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April 5, 1965

Parathion Poisoning and Its Treatment

Author Affiliations

From the Toxicology Section of the US Public Health Communicable Disease Center, Atlanta. Dr. Hayes is a member of the Household and Economic Chemicals Panel of the AMA Registry on Adverse Reactions.

JAMA. 1965;192(1):49-50. doi:10.1001/jama.1965.03080140055013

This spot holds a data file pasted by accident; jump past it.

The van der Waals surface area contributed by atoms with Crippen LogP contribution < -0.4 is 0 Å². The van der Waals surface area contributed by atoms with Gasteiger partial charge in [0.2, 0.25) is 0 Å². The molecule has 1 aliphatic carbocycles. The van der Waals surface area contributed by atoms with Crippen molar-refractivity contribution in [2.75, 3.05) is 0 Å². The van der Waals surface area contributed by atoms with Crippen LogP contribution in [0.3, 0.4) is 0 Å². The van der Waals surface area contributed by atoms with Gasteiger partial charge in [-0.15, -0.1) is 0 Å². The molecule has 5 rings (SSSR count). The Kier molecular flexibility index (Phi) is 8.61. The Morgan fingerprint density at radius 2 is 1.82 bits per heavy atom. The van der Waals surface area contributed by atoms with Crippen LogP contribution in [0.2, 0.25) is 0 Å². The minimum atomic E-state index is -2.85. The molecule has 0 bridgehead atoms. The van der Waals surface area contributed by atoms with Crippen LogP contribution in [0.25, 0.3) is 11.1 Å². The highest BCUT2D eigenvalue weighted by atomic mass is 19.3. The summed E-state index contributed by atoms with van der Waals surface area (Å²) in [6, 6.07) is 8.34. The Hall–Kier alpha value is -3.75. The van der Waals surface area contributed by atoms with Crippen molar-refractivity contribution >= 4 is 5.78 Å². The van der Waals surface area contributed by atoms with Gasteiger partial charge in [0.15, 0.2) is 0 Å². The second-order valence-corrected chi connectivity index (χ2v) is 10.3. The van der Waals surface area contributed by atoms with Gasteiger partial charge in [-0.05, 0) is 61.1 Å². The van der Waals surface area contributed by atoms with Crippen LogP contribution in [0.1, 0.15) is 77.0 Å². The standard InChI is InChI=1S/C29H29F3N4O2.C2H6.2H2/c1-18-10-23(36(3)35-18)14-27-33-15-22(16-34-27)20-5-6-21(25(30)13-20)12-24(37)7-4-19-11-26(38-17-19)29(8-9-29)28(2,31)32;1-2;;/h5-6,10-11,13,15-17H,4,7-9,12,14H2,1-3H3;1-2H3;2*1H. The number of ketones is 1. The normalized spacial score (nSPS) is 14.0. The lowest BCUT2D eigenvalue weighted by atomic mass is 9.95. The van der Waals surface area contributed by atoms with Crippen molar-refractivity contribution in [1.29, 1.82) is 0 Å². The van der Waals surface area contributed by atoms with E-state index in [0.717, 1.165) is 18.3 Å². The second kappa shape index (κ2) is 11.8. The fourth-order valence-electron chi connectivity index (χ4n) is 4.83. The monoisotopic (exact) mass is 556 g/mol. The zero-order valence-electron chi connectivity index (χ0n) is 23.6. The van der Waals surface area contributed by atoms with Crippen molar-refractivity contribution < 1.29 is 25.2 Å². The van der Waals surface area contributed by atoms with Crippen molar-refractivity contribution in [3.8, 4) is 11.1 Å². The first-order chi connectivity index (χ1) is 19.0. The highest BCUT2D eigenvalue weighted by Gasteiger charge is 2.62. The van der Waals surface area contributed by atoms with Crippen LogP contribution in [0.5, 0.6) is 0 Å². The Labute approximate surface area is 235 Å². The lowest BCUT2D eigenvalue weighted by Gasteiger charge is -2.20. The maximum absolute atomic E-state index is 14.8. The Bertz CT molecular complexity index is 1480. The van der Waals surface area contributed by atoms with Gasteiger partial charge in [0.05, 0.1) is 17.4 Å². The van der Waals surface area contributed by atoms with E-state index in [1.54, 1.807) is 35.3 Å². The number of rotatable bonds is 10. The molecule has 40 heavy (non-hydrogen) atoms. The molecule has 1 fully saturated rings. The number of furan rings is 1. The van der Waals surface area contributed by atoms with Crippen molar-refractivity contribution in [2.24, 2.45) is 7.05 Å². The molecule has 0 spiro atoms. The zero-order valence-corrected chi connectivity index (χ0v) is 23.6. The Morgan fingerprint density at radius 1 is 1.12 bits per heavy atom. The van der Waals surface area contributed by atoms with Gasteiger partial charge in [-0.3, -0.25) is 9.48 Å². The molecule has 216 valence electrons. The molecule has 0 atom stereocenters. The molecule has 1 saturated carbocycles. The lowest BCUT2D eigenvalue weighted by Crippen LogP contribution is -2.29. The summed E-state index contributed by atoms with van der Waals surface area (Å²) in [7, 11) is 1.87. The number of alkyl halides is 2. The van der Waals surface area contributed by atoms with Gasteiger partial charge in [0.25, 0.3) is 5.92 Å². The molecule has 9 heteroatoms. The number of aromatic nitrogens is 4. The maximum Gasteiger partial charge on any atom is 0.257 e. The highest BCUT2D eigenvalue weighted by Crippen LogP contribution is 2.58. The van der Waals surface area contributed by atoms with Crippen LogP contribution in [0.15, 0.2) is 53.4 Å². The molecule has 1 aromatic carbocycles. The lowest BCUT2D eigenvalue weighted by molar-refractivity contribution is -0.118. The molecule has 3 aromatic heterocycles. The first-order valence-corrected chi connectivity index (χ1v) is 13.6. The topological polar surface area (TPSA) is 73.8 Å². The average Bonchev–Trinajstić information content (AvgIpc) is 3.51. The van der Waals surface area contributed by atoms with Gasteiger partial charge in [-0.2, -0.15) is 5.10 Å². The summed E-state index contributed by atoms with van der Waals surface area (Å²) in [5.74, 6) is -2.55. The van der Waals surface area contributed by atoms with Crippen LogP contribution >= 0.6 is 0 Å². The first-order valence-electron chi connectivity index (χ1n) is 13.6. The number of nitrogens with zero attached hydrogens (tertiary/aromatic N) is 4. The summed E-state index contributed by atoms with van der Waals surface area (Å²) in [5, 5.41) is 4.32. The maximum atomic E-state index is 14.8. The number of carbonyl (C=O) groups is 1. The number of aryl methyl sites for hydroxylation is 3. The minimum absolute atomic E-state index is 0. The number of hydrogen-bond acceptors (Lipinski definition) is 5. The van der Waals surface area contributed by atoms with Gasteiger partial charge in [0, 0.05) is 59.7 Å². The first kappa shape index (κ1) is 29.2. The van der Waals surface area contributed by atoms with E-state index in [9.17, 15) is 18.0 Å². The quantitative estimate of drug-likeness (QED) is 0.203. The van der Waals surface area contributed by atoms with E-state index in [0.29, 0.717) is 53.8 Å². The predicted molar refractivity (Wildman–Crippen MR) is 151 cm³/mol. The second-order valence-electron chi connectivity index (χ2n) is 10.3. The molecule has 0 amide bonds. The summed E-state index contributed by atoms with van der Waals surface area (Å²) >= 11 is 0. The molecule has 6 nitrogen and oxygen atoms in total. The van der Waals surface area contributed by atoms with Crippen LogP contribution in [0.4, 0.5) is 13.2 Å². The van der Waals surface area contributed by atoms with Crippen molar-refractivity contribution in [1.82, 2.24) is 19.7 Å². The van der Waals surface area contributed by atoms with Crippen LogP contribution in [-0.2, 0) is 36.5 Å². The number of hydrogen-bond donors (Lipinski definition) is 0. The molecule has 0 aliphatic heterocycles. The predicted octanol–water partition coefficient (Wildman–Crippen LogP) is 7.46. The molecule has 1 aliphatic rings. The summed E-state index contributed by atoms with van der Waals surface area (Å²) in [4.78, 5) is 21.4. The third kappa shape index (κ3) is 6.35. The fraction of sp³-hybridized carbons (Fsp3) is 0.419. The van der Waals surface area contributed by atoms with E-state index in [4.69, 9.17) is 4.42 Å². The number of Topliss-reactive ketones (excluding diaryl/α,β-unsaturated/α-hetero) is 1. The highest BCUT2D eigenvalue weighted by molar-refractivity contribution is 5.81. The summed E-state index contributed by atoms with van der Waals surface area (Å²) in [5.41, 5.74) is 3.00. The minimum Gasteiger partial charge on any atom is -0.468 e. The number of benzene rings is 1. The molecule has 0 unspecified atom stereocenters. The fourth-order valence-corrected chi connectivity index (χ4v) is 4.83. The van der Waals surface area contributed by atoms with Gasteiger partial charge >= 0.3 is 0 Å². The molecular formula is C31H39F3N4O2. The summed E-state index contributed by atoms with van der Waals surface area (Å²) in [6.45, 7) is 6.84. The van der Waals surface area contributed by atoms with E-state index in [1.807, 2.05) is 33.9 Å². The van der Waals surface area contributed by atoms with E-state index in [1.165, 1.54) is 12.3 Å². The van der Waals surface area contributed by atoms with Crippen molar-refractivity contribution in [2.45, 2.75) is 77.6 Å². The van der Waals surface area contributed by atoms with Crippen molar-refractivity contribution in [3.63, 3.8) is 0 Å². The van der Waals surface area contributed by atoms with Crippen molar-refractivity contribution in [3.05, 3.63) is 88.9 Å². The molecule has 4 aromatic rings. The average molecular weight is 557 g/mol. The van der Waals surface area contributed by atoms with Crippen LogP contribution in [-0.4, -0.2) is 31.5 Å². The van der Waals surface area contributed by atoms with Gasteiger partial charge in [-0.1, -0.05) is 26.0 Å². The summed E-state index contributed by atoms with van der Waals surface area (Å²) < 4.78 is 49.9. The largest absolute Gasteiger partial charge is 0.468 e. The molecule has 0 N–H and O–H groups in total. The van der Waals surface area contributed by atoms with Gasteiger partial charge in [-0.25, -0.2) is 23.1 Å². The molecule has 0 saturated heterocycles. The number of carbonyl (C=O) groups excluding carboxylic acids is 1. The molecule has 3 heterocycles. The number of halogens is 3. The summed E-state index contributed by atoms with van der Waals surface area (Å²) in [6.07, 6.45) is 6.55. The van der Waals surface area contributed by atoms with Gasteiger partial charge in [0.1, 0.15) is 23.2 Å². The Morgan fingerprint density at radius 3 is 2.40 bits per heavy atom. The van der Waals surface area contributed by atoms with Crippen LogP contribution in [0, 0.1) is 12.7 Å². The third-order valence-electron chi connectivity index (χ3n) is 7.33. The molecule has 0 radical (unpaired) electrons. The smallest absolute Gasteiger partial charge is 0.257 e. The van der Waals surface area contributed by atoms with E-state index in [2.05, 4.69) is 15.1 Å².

Over 8 million pounds of parathion [0,0-diethyl 0-(p-nitrophenyl)phosphorothioate], an organic phosphorous insecticide, are produced annually in the United States. Poisoning from parathion may follow its inhalation, cutaneous absorption, or ingestion. Most cases due to respiratory or cutaneous exposure are a result of the occupational hazard to workers involved in the preparation and use of parathion as an insecticide. Oral exposure usually occurs in cases of accidental poisoning (particularly in children), murder, and suicide, and only a very small amount of parathion is necessary to produce poisoning by this route. For example, a dose of 2 mg has been fatal to children from 5 to 6 years of age, and a dose of 120 mg was fatal to an adult.1 Respiratory exposure to fine dusts or aerosols of parathion is hazardous but, because of the low vapor pressure of parathion, vaporization does not contribute significantly to the danger of

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